As an adopted child, I fully support the measures on new laws governing child adoption passed on May 9 (Adoption register to facilitate contact with birth parents eyed, May 29).
Since I was of primary school age, I had wondered whether I was adopted, as I realised the details and address on my birth certificate did not match the details of my adoptive parents or any of our close relatives.
When I asked my late mother about it, she dismissed my claims, and I did not ask her again.
I came to know of my adoption only when I was in my early 20s. It was my elder biological sister, who was also adopted by another family, who contacted me. She was getting married at that time, and wanted to seek my help in obtaining our biological father's whereabouts and consent.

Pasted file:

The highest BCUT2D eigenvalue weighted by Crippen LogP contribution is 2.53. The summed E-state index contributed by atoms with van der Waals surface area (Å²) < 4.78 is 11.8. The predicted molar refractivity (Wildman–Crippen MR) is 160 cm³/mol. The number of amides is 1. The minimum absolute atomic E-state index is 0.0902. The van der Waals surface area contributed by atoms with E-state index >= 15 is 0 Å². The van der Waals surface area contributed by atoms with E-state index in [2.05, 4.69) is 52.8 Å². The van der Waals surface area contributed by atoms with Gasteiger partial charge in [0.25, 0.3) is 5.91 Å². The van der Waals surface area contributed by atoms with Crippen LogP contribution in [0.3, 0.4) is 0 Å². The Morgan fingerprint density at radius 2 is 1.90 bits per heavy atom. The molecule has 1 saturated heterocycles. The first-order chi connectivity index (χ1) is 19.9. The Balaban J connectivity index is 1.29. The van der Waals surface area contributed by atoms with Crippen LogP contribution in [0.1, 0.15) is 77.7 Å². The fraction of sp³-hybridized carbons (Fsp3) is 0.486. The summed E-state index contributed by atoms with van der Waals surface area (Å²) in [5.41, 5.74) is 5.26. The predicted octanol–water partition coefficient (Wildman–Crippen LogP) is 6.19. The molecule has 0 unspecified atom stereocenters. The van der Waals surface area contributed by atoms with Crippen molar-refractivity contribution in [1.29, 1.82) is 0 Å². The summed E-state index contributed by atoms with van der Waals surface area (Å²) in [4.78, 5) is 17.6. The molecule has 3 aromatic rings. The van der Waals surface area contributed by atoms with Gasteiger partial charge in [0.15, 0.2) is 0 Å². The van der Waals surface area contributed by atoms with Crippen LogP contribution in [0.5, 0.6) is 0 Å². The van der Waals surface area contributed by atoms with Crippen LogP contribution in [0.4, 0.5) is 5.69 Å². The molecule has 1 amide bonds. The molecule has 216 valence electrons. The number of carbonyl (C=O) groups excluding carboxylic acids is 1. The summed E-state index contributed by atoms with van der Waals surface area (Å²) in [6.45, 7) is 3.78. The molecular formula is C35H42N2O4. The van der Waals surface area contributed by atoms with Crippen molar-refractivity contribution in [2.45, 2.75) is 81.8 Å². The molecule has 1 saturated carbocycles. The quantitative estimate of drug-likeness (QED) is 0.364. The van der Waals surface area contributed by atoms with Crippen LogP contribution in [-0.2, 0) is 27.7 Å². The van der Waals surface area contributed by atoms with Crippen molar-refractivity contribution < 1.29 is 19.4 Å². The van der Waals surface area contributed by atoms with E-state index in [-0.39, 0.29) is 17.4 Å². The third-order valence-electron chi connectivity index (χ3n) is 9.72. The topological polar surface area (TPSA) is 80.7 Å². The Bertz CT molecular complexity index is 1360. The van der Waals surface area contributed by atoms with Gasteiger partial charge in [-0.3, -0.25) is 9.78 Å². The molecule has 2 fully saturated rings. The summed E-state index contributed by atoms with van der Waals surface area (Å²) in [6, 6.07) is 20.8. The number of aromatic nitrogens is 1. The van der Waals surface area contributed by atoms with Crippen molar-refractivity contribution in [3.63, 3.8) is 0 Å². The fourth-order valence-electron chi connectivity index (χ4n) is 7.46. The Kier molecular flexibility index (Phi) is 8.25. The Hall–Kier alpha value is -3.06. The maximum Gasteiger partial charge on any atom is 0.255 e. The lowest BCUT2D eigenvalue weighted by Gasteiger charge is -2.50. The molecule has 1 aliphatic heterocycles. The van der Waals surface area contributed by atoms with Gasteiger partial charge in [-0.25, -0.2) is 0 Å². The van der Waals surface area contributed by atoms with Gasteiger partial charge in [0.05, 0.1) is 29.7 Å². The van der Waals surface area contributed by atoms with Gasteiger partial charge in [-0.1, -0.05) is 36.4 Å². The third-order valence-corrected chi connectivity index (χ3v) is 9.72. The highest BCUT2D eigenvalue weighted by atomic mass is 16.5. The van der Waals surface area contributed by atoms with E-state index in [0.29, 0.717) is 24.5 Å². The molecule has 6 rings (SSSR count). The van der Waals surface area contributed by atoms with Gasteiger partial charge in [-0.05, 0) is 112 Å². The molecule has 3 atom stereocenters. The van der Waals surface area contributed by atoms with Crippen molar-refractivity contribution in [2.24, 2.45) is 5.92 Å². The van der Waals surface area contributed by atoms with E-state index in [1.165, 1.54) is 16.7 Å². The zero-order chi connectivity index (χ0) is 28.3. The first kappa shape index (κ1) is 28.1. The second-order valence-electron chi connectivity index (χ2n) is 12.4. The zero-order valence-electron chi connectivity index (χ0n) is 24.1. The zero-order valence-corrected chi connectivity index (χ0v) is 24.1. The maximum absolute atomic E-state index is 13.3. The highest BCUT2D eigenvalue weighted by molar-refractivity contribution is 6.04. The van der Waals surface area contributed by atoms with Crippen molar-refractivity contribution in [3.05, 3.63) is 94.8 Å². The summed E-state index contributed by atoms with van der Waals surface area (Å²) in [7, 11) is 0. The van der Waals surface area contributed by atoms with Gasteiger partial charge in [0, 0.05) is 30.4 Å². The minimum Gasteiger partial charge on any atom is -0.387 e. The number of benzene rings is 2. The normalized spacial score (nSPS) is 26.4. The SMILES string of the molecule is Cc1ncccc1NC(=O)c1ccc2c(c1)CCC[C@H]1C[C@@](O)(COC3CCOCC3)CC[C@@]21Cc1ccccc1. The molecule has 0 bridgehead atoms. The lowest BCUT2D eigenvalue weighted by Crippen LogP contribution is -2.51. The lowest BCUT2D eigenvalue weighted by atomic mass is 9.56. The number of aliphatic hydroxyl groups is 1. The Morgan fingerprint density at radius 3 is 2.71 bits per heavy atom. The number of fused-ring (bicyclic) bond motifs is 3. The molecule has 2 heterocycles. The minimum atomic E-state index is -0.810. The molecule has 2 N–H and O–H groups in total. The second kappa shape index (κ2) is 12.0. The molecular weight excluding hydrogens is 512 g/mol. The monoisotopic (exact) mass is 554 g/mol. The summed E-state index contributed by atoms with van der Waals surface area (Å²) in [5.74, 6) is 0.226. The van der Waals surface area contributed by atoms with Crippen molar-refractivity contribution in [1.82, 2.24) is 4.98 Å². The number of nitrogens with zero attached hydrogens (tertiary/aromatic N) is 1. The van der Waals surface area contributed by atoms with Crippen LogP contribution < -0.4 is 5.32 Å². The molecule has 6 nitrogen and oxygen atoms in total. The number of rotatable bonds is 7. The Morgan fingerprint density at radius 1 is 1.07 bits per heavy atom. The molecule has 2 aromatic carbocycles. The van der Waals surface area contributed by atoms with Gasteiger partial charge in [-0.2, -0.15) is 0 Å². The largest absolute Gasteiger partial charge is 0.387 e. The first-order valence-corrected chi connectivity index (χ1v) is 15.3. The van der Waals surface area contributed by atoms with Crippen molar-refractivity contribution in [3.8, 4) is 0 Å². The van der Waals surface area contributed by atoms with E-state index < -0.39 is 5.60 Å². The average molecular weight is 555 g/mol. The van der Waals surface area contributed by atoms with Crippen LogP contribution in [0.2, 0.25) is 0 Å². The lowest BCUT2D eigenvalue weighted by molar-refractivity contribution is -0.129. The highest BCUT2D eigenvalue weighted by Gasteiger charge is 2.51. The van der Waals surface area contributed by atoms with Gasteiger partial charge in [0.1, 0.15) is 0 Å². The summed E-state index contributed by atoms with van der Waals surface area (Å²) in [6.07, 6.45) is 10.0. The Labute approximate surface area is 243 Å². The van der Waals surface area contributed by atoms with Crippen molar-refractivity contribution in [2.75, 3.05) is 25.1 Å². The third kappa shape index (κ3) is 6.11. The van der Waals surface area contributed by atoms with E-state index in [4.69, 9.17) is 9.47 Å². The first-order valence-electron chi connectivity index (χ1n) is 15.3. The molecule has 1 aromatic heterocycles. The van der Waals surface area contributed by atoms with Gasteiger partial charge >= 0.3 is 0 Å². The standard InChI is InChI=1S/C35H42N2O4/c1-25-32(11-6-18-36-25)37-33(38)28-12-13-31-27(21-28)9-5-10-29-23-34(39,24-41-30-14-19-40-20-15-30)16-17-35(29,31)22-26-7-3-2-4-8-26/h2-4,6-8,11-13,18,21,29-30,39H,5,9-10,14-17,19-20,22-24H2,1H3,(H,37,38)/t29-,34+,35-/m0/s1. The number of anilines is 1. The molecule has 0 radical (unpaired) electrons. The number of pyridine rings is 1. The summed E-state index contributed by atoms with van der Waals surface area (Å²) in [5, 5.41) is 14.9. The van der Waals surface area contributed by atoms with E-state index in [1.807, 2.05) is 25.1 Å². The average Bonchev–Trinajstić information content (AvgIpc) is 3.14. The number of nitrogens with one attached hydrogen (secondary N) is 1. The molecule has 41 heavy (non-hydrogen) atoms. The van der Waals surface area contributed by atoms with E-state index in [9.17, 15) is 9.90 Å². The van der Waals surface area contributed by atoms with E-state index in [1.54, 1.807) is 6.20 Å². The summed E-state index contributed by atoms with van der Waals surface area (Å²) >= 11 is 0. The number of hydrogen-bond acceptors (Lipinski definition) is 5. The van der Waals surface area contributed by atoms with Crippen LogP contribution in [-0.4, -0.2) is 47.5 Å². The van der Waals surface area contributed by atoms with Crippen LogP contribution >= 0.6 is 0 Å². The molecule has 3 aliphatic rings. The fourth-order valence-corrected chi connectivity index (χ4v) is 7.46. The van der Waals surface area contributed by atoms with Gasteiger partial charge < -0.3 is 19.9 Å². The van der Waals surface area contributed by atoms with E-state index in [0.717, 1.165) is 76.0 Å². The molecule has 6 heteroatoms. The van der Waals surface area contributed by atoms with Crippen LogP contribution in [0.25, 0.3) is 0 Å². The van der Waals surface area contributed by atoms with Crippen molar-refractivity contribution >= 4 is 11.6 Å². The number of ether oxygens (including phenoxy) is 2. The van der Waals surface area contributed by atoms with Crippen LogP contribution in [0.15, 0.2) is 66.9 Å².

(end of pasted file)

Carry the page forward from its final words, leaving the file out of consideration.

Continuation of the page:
I found out that several of my biological siblings and I were given away for adoption because my birth parents had many children and they had financial difficulties. I was given to my adoptive parents who had no biological child, and they treated me as their own son, raising me lovingly.
I have since told my wife and nine-year-old son that I was adopted, and introduced them to my biological parents and siblings. We had the opportunity to visit one another during the recent Hari Raya Aidilfitri period.
As a Muslim, it is important for me to know my birth parents' identity, medical history and other important information, as I need to be aware of my lineage to avoid problems such as marriage between biological siblings and issues regarding the modesty of those who have reached puberty.
It is crucial and beneficial for adoptive parents to tell their adopted children the truth at an earlier stage, before someone else informs them in a negative manner.
Adoption is not shameful or degrading, and there should not be any negativity surrounding adoption, whether for the children, adoptive parents or birth parents.
Muhammad Dzul Azhan Sahban